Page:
Earlier today a reader (I think Juraj) left a comment with a link to a snow cover chart that disappeared on me. Sorry about the accidental deletion, but I’ve managed to find the chart using Google. According to Rutgers University here, snow cover over the northern hemisphere reached record December levels last month, thus dumping cold water on the notion that wintertime snows are getting rarer.
December northern hemisphere snow cover. Chart source:Rutgers University
Why is it that whenever snow disappears in the Arctic in the late summer, warmists scream bloody climate murder, but when snow reaches record levels in the wintertime, then they get real real quiet. Yoo-hoo media…where are you?
It would be nice to see a trend line on these charts. Actually I just found a time series here.
Looking at the last 30 years, we see a definite trend upwards. If this keeps up, all that albedo is going to reflect all the solar radiation back into space, and thus cool the Earth more, which will then lead to more snow cover, more albedo…and thus (assuming the warmists are right about the theory of melting Arctic sea ice), lead to a tipping of the climate.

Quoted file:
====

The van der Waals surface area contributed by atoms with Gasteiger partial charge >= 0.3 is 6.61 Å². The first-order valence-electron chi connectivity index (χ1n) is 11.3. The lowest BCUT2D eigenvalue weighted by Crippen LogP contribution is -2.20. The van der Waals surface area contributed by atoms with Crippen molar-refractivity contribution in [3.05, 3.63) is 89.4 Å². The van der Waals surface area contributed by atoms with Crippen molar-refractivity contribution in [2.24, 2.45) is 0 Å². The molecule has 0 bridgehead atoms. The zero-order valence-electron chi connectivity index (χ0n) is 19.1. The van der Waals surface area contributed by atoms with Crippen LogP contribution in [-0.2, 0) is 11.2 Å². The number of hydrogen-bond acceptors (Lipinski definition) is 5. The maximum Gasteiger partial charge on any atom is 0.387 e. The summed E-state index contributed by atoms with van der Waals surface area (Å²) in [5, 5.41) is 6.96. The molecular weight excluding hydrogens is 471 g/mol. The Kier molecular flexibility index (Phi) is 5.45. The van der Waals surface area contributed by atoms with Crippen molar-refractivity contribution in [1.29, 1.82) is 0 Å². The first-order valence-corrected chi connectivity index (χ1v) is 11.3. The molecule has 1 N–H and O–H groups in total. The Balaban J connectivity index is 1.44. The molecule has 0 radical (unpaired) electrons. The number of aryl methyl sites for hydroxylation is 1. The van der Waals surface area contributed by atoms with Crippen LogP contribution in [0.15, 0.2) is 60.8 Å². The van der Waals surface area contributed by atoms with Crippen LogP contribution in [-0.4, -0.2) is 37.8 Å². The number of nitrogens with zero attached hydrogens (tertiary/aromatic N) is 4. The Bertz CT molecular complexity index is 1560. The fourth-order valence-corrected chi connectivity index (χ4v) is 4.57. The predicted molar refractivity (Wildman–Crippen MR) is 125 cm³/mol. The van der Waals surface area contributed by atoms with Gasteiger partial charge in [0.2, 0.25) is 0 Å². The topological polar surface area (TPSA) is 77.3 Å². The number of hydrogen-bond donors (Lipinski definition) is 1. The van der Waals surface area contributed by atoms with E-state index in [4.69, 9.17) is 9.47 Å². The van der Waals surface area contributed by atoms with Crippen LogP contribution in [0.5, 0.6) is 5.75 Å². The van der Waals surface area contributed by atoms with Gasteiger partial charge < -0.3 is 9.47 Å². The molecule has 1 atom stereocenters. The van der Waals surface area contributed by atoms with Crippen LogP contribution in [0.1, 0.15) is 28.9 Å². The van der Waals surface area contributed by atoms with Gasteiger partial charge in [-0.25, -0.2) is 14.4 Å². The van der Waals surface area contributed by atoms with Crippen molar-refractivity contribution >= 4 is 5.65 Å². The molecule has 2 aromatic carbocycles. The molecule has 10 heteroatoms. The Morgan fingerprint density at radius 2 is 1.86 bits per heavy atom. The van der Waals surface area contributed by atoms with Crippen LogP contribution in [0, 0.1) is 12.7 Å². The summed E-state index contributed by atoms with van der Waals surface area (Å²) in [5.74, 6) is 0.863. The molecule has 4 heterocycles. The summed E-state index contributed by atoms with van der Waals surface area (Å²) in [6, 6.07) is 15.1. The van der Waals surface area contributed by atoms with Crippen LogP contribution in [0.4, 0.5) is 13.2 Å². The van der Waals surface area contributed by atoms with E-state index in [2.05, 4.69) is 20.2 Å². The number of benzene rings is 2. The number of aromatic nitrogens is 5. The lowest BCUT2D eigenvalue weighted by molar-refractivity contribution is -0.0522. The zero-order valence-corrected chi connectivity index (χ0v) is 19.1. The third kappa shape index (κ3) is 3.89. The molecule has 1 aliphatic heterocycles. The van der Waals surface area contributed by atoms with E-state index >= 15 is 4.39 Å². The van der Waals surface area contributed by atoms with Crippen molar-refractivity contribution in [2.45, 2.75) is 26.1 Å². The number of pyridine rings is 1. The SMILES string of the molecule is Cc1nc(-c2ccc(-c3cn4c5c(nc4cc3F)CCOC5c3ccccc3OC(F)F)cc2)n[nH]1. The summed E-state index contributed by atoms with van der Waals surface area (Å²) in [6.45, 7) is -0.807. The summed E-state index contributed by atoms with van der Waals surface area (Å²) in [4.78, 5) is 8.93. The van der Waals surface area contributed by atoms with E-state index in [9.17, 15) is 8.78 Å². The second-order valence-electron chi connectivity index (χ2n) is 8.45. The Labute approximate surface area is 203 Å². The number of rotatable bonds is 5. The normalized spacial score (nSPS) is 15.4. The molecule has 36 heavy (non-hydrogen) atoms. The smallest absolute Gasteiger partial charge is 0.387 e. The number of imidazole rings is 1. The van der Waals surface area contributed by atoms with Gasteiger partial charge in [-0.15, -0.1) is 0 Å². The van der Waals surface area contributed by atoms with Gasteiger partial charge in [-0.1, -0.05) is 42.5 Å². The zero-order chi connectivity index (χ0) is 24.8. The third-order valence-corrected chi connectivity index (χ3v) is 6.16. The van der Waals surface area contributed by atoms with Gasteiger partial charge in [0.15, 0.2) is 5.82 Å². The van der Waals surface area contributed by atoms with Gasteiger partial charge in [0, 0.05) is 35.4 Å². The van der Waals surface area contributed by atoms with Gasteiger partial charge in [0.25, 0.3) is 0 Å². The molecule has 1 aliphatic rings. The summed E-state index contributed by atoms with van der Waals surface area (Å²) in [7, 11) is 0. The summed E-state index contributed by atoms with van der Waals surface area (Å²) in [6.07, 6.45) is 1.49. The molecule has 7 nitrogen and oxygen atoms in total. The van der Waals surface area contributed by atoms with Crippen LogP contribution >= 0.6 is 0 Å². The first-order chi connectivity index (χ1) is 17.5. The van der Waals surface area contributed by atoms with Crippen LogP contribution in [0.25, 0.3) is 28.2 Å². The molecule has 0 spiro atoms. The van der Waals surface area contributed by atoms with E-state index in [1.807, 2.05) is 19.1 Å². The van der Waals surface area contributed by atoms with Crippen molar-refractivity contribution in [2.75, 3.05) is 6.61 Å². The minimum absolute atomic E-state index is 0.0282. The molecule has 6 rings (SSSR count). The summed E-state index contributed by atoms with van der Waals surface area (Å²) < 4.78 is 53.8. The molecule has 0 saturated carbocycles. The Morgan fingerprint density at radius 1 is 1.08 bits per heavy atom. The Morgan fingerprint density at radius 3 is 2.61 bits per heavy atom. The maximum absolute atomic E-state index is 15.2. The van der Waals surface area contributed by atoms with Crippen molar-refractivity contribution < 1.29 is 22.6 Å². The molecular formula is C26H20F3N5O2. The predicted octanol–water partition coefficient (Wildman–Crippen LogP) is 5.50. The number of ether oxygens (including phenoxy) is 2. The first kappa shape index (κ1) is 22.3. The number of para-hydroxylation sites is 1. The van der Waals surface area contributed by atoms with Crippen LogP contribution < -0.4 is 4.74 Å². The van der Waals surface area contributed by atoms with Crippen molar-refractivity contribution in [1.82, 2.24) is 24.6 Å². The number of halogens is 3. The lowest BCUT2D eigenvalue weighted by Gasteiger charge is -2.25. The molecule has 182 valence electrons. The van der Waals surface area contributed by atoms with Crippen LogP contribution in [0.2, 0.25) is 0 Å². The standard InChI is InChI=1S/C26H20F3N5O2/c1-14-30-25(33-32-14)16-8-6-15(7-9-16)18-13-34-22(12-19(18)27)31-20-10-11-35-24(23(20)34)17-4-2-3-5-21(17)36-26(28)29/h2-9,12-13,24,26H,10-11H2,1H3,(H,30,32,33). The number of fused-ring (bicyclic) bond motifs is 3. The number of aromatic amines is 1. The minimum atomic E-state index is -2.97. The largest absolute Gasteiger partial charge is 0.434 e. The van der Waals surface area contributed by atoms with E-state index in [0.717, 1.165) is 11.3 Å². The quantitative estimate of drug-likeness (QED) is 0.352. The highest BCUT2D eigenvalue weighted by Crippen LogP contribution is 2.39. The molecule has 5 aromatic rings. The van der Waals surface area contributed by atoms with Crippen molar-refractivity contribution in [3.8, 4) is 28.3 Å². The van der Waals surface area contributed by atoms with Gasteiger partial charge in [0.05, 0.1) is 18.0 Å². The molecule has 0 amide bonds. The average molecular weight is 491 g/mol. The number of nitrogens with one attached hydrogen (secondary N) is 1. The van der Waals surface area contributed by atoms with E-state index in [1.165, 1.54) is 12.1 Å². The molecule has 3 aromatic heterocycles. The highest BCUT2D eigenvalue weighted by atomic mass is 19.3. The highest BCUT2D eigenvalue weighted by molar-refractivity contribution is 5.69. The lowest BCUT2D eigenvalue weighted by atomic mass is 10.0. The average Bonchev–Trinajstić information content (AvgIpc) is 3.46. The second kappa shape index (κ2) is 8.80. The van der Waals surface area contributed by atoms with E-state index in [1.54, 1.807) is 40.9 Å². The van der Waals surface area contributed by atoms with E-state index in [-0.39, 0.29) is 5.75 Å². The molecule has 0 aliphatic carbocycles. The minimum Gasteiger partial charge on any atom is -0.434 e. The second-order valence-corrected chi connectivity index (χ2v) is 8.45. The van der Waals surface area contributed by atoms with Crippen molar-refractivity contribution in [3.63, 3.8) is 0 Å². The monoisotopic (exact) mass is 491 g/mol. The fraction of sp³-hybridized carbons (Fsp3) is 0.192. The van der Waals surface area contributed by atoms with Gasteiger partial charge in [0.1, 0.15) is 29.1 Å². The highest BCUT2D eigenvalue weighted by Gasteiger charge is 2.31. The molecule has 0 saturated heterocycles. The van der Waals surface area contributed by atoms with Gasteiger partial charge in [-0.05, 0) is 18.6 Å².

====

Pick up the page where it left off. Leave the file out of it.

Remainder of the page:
The chart for January northern hemisphere snow cover also shows a clear upward trend over the last 20 years:
January northern hemisphere snow cover. Chart source: Rutgers University
As does the following February chart, which looks awfully cyclic:
February northern hemisphere snow cover. Chart source:Rutgers University
Finally, We can’t really expect northern hemisphere snow to disappear anytime soon in the weeks ahead. Joe Bastardi tweeted that the Arctic Oscillation is in a nosedive.